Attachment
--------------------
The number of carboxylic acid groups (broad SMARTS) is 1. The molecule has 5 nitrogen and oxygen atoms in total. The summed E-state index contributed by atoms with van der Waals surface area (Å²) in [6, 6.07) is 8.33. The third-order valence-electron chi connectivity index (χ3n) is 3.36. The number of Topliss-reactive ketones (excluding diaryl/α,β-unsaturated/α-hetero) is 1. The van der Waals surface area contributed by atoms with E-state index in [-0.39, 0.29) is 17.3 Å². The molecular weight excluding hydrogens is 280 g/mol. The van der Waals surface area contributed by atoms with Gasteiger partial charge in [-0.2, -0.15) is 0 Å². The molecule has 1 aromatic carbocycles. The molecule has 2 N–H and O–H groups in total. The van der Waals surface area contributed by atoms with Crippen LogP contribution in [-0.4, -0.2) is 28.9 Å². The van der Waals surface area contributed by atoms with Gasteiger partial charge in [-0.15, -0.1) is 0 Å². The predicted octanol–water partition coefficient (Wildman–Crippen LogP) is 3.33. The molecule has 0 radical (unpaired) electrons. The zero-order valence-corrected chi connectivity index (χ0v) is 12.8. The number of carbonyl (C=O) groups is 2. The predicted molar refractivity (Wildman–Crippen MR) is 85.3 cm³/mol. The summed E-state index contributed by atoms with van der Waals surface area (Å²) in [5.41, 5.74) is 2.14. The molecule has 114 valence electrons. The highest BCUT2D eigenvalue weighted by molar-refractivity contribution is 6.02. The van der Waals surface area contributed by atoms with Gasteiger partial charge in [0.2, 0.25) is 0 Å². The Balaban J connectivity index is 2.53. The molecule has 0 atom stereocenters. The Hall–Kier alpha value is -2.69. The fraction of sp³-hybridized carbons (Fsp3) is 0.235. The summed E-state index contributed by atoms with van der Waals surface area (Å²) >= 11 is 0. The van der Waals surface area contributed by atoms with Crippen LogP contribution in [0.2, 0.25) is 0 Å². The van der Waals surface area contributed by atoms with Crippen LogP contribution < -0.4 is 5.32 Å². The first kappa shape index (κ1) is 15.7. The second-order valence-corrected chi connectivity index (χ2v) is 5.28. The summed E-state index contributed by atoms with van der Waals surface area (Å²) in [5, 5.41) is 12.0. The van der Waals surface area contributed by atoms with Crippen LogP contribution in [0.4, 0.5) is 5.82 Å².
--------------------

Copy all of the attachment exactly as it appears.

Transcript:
The number of carboxylic acid groups (broad SMARTS) is 1. The molecule has 5 nitrogen and oxygen atoms in total. The summed E-state index contributed by atoms with van der Waals surface area (Å²) in [6, 6.07) is 8.33. The third-order valence-electron chi connectivity index (χ3n) is 3.36. The number of Topliss-reactive ketones (excluding diaryl/α,β-unsaturated/α-hetero) is 1. The van der Waals surface area contributed by atoms with E-state index in [-0.39, 0.29) is 17.3 Å². The molecular weight excluding hydrogens is 280 g/mol. The van der Waals surface area contributed by atoms with Gasteiger partial charge in [-0.2, -0.15) is 0 Å². The molecule has 1 aromatic carbocycles. The molecule has 2 N–H and O–H groups in total. The van der Waals surface area contributed by atoms with Crippen LogP contribution in [-0.4, -0.2) is 28.9 Å². The van der Waals surface area contributed by atoms with Gasteiger partial charge in [-0.15, -0.1) is 0 Å². The predicted octanol–water partition coefficient (Wildman–Crippen LogP) is 3.33. The molecule has 0 radical (unpaired) electrons. The zero-order valence-corrected chi connectivity index (χ0v) is 12.8. The number of carbonyl (C=O) groups is 2. The predicted molar refractivity (Wildman–Crippen MR) is 85.3 cm³/mol. The summed E-state index contributed by atoms with van der Waals surface area (Å²) in [5.41, 5.74) is 2.14. The molecule has 114 valence electrons. The highest BCUT2D eigenvalue weighted by molar-refractivity contribution is 6.02. The van der Waals surface area contributed by atoms with Gasteiger partial charge in [0.2, 0.25) is 0 Å². The Balaban J connectivity index is 2.53. The molecule has 0 atom stereocenters. The Hall–Kier alpha value is -2.69. The fraction of sp³-hybridized carbons (Fsp3) is 0.235. The summed E-state index contributed by atoms with van der Waals surface area (Å²) >= 11 is 0. The van der Waals surface area contributed by atoms with Crippen LogP contribution in [0.2, 0.25) is 0 Å². The van der Waals surface area contributed by atoms with Crippen LogP contribution < -0.4 is 5.32 Å². The first kappa shape index (κ1) is 15.7. The second-order valence-corrected chi connectivity index (χ2v) is 5.28. The summed E-state index contributed by atoms with van der Waals surface area (Å²) in [5, 5.41) is 12.0. The van der Waals surface area contributed by atoms with Crippen LogP contribution in [0.4, 0.5) is 5.82 Å².